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Alan Longmire

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Everything posted by Alan Longmire

  1. When I took a tomahawk class at Conner Prairie in 2000 the lead instructor asked if we'd heard that OBT. We all had. He then took a collection of pre-1981 pennies from us. Got about 16, IIRC. He then tossed them in the coal forge and proceeded to weld up two hawks and a belt axe without ever cleaning the fire. The only time copper causes problems with welding is if it is in or on the steel itself.
  2. Welcome aboard! You're going to fit right in. Do you know Joshua States? He's a fellow Hancock alumnus and Phoenician, no doubt he'll show up soon. Love that ram's horn.
  3. Yeah, 1084 doesn't come in round. W1, O1, and 5160 do, of the relatively easy knife steels.
  4. Couldn't find it either, but here's the full credits: https://www.imdb.com/title/tt1972591/fullcredits/?ref_=tt_ov_st_sm There's about 15 armourers and assistant armourers, but that only means they procured the sword, not that they made it.
  5. They're whatever was cheapest for the manufacturer at the time. 1045, 1060, 5160, 4140, reconstituted powdered toast mix... You can get a three foot bar of 3/4" round W1 for $5 or so, then you'd know exactly what you have. And we'd be able to tell you how to heat treat for best results. Using scrap for blades is false economy. It's fun, and you're recycling, but you'll never know what the best heat treat is without a lot of experimentation. If you want to do that experimentation, that's great. You need to be able to see decalescence so you can tell when it's ready to quench, and you need to try oil and water quenches to see if it survives, hardens, or kind of hardens. Then experiment with tempering heats until you find out what is needed to get the hardness and toughness you want. That's what we do for homemade steel, and within reason that's what you do with scrap. The original use tells you a little, but not much, about what the alloy may be.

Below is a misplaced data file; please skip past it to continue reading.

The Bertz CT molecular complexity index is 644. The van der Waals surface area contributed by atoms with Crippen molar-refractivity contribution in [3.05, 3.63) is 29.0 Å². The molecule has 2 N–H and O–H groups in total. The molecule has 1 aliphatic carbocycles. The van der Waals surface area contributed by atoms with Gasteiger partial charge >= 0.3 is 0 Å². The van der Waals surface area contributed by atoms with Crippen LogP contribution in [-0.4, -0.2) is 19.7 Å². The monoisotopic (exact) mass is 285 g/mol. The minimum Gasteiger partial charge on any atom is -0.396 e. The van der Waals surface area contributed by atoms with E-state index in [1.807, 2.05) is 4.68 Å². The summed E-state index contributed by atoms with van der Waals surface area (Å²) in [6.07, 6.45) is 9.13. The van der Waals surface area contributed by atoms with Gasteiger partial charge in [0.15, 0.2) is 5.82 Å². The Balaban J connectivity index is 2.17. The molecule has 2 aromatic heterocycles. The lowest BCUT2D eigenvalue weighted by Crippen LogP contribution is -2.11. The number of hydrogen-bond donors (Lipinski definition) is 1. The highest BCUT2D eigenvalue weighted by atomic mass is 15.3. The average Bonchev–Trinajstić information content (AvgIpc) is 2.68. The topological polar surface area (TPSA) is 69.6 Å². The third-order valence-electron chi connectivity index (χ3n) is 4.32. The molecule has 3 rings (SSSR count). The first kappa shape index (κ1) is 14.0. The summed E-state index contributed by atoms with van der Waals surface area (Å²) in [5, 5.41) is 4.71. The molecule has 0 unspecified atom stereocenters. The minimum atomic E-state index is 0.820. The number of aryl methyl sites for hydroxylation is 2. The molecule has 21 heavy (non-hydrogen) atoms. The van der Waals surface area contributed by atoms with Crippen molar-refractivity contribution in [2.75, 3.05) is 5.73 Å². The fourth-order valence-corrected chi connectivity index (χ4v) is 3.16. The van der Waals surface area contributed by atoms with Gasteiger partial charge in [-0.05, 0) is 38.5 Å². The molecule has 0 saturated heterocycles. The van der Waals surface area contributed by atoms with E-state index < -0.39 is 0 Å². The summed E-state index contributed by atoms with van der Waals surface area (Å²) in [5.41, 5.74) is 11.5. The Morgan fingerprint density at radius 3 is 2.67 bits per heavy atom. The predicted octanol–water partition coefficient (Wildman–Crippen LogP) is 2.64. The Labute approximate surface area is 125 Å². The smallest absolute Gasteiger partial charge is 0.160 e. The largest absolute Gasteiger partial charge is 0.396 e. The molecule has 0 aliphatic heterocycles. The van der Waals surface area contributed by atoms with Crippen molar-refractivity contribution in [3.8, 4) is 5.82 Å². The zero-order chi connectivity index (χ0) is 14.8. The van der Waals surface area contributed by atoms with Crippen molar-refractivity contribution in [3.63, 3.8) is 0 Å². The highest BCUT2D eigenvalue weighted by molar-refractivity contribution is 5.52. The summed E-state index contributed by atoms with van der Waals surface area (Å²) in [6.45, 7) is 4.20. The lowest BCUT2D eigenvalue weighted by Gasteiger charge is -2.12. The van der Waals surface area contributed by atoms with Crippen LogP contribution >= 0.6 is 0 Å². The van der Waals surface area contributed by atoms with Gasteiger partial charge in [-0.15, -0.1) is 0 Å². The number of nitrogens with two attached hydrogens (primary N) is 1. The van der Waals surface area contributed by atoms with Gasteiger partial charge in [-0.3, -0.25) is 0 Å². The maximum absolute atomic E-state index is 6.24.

6. If you use actual jewelers silver solder it will give contrast. If you use silver bearing lead-free plumbing solder you'll have a big mess. Since she did jewelry she probably has the right stuff. True silver solder, aka hard solder, flows anywhere between 1100 -1800 degrees F and contains silver (56% to 90%), copper, and traces of other stuff. Plumbing solder with silver flows at 450 F and is 96% tin, 3% antimony, and 1% silver.
  7. Most excellent! Love that bone carving. Maisie did a good job!
  8. +1 on what James said. And if that's hard firebrick, the wool will also keep you a lot cooler. Welcome aboard!
  9. Nice! I want to make one of those, and the Hurst shifter is a nice touch.
  10. Any patina on a carbon steel kitchen knife will eventually turn a uniform brown. The mustard doesn't wear off, it just blends. Hamon or clay hardening on an appropriate steel (as Doug mentioned, O-1 is not appropriate for that) does the same. If you want to keep a fresh-looking hamon, you will have to redo the polish every few years. If you want to keep a fresh-looking mustard patina, you have to re-polish the blade and redo the mustard every few years. Personally I like the deep chocolate brown an ancient carbon steel kitchen knife gets, but it does kind of spoil the look of a good hamon. And wives tend to want knives to be shiny.